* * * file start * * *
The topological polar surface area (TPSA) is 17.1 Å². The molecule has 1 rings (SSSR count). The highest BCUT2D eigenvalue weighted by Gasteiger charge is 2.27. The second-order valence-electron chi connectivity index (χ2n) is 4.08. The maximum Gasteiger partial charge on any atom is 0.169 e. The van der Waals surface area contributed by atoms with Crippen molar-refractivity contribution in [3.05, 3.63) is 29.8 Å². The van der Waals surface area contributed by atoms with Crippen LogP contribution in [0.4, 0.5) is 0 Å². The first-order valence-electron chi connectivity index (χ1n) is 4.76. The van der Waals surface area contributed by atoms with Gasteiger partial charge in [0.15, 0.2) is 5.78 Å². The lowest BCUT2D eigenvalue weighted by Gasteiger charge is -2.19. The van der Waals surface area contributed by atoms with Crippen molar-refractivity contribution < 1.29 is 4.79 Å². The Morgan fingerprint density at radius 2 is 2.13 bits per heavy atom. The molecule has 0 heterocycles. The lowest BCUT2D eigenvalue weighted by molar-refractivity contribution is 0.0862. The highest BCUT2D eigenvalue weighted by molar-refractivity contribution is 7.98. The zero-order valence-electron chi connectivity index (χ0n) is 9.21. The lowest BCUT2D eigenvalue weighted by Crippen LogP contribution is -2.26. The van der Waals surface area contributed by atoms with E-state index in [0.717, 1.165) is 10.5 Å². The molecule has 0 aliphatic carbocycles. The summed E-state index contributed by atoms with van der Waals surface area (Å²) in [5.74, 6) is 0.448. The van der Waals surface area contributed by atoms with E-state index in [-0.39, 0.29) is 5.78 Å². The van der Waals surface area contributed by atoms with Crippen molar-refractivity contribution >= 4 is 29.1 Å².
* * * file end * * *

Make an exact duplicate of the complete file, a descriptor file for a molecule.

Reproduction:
The topological polar surface area (TPSA) is 17.1 Å². The molecule has 1 rings (SSSR count). The highest BCUT2D eigenvalue weighted by Gasteiger charge is 2.27. The second-order valence-electron chi connectivity index (χ2n) is 4.08. The maximum Gasteiger partial charge on any atom is 0.169 e. The van der Waals surface area contributed by atoms with Crippen molar-refractivity contribution in [3.05, 3.63) is 29.8 Å². The van der Waals surface area contributed by atoms with Crippen LogP contribution in [0.4, 0.5) is 0 Å². The first-order valence-electron chi connectivity index (χ1n) is 4.76. The van der Waals surface area contributed by atoms with Gasteiger partial charge in [0.15, 0.2) is 5.78 Å². The lowest BCUT2D eigenvalue weighted by Gasteiger charge is -2.19. The van der Waals surface area contributed by atoms with Crippen molar-refractivity contribution < 1.29 is 4.79 Å². The Morgan fingerprint density at radius 2 is 2.13 bits per heavy atom. The molecule has 0 heterocycles. The lowest BCUT2D eigenvalue weighted by molar-refractivity contribution is 0.0862. The highest BCUT2D eigenvalue weighted by molar-refractivity contribution is 7.98. The zero-order valence-electron chi connectivity index (χ0n) is 9.21. The lowest BCUT2D eigenvalue weighted by Crippen LogP contribution is -2.26. The van der Waals surface area contributed by atoms with E-state index in [0.717, 1.165) is 10.5 Å². The molecule has 0 aliphatic carbocycles. The summed E-state index contributed by atoms with van der Waals surface area (Å²) in [5.74, 6) is 0.448. The van der Waals surface area contributed by atoms with E-state index in [-0.39, 0.29) is 5.78 Å². The van der Waals surface area contributed by atoms with Crippen molar-refractivity contribution >= 4 is 29.1 Å².